Peel Council’s shell game with approved budget – trims tax increase, spikes utility cost, protects police
Several weeks of budget deliberations concluded with a round of applause from regional councillors, many of whom took a moment to thank staff and celebrate the 1.5 percent tax hike on the region’s share of the 2020 property bill, a small reduction from the initially planned 1.7 percent. While doing little to reduce the hit to taxpayers in 2020, the approved budget serves to highlight the shell game that occurs with regional finances.
Council may have been able to pull down the tax increase by .2 percent — something they were more than happy to highlight in council chambers and in the ensuing press release — but nary a mention was made of the utility rate spike that came with the slight tax decrease, from a proposed increase of 6.3 percent to an approved 7.2 percent.
Overall, after weeks of wrangling, which included extensive, unsuccessful efforts to pull down the police budget, an additional $121 annually for the average homeowner ($70 in taxes and $51 in utilities for a home assessed at $545,900) was approved by regional council for 2020. This is an $8 reduction in the initial increase for the average ratepayer from what was initially proposed by staff at the start of budget talks.
A similar reduction is seen for small business owners whose increase will be $9 less overall from what was initially proposed for commercial properties. The end result is an additional $258 going to the region from the average small business — $126 more in taxes and $132 more in utilities when compared to 2019.
Mississauga was supposed to approve its budget before the new year, but facing a stiff increase its council has postponed deliberations until late January in an attempt to find more savings. Brampton, meanwhile, cancelled all six of its budget meetings as sources tell The Pointer Mayor Patrick Brown is demanding more cuts after he rode high on this year's tax freeze. Given the pressures facing the city, including rapid growth, it remains to be seen what city staff there will cut out of the budget to achieve Brown's desired fiscal belt tightening.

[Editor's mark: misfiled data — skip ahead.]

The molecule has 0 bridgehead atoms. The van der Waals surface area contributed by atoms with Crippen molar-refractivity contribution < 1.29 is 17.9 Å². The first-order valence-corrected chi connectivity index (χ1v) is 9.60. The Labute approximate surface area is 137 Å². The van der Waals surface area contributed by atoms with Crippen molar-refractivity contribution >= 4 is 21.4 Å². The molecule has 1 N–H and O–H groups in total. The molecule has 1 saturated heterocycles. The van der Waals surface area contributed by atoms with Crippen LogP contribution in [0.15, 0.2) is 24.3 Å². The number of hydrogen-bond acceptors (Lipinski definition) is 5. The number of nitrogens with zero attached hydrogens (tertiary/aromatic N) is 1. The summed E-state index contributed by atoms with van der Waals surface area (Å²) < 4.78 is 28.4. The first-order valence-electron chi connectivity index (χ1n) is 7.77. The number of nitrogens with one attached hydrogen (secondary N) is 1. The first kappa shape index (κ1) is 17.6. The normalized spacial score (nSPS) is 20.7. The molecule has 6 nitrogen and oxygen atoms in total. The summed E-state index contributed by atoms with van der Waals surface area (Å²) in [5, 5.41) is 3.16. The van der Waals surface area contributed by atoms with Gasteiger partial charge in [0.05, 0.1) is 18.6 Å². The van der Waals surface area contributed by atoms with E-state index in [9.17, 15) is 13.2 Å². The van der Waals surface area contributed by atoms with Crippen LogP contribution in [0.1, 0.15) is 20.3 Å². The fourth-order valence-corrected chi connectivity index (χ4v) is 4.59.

Mayor Bonnie Crombie at Thursday's regional meeting; she says her city faces some tough decisions
“It’s been a tough year, we certainly felt the effects here at the region with the provincial cutbacks,” said Mississauga Mayor Bonnie Crombie. The overall 2020 tax hit for property owners will not be known until the two cities pass their budgets and the blended amount, with the just approved regional increase, is added together.
While the hit from provincial cuts was much less than initially expected, the region was still forced to fund $6.6 million in services that were previously funded by the province. It left very little wiggle room in the budget, something quite evident in the limited opportunities for staff to find savings to accommodate council’s demand for a smaller impact on Peel residents.
These small reductions included a $2.6 million reduction in the region’s contribution to child care programs, an extension of the funding plan for proposed community hubs in Brampton and Mississauga from three to six years — saving the region $1 million in 2020 — and small cuts to funding for the Caledon OPP, the Credit Valley Conservation Authority and the Toronto Region Conservation Authority, among others.
The main drivers of the increased budget, aside from the typical inflationary pressures, include a $9.7 million increase in labour costs for regional staff, as well as the shortfall caused by funding cuts from Premier Doug Ford’s PC government.
The $2.6 billion operating budget expands services for Peel’s crucial responsibilities like paramedic services, ($1.5 million for 20 new full-time positions), dementia care ($200,000 to implement the Butterfly Model at Tall Pines Long Term Care home in Brampton), increased funding for affordable transit and expansion of the EarlyON plan to provide needed programming to approximately 6,000 children and parents in Peel.
The approved budget once again ignores the ongoing affordable housing crisis, as council members continue to under-fund an area that clearly is not a priority for them.
The budget for the Peel Regional Police will get a $21.5 million boost, a 5.4 percent increase over 2019, and will see 35 additional officers added to the service’s complement, along with 18 new civilian staff. But council continues to fail to understand the upstream connection between affordable housing and crime. The latter can be prevented if proper investments in the former are made.
A rough breakdown of the Region of Peel's tax use
There is no question the policing budget, the largest portion of the overall regional budget, was the most contentious for regional councillors.
Just last week, Brampton councillors walked out of the council chambers, forcing a shut-down of the meeting, after a motion was introduced by Mississauga councillors to review the funding model for police.
The motion looked to shift as much as $69 million in annual police costs to Brampton in a model Mayor Crombie said was more “equitable”. Mississauga has argued that the funding model should be based on the number of police calls and work that takes place in each city, otherwise its taxpayers end up subsidizing policing in Brampton, where, according to data being used by Mississauga, most policing activity takes place.